Los Angeles's identity is inextricably linked with the automobile. During the mid-20th century, cars were strategically transformed from convenient modes of personal transportation into rapidly produced, gleaming symbols of self-expression.
Ford Automobile / Aiken
Imaginative automotive designs featured the industrial forms and materials that inspired and enabled L.A. architects to create new structures geared toward motorized living. Ubiquitous gas stations and strip malls, sleek coffee shops, flashy movie theaters, and inventive drive-in churches all shaped the city's reputation as the preeminent capital of curbside culture.

Ed Ruscha's Streets of Los Angeles

Video » Ed Ruscha's Hollywood Boulevard, 1973 and 2002

Artist Ed Ruscha's fascination with the vernacular architecture of L.A.'s eclectic neighborhoods began over 50 years ago and endures to this day. In the 1960s, Ruscha started documenting the building facades along the city's major boulevards by taking continuous photographs with a 35 mm camera mounted to a moving vehicle. His first related publication, Every Building on the Sunset Strip (1966), captures an extensive stretch of the famous thoroughfare. The Streets of Los Angeles Archive, now preserved at the Getty Research Institute, documents Ruscha's comprehensive views of avenues throughout the region, including the iconic Sunset Strip and Hollywood Boulevard.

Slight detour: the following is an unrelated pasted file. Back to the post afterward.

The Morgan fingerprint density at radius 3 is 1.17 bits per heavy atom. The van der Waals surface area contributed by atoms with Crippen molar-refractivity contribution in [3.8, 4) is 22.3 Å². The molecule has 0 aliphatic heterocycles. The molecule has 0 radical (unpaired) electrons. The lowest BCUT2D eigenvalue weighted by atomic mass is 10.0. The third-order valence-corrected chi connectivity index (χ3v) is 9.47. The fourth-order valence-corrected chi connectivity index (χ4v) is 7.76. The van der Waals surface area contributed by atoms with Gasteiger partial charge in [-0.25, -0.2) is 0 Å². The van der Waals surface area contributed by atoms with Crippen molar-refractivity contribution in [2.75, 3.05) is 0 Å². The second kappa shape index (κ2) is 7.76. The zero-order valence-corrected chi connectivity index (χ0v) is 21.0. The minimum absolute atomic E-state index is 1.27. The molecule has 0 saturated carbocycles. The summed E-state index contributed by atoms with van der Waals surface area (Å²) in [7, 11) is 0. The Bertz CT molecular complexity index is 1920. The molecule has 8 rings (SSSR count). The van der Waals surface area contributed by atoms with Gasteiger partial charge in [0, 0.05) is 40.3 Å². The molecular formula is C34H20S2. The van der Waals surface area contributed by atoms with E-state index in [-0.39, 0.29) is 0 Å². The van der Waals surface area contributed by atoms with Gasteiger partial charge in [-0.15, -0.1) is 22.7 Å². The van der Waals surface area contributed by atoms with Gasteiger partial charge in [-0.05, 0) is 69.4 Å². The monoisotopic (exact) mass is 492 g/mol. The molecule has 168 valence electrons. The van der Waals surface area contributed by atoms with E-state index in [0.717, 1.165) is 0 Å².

See more works by this artist in the exhibition In Focus: Ed Ruscha »

Googie Architecture

Romeo's Times Square / Armet & Davis
Coined as a disparaging term for a new type of roadside commercial building, Googie architecture has become a beloved dimension of Los Angeles. The unique style is named after John Lautner's original Googies coffee shop on Sunset Boulevard, completed in 1949. In the 1950s, the firm of Armet & Davis and architects such as Douglas Honnold and Wayne McAllister redefined auto-oriented design by creating captivating restaurants, such as Romeo's Times Square, inspired by the era's revolutionary automotive and aerospace technologies. Eye-catching signs and expansive glass facades crowned with undulating, cantilevered roofs, as well as dynamic interiors integrated with natural materials and lush vegetation, served to attract the attention of rapidly passing drivers.

Banner image: LAX Theme Building by Pereira & Luckman, Welton Becket & Associates, and Paul R. Williams (detail), construction completed 1961. Pencil, watercolor, and gouache on board, 1958, 36 x 48 in. (91.4 x 121.9 cm). Alan E. Leib Collection. Image courtesy of and © Luckman Salas O'Brien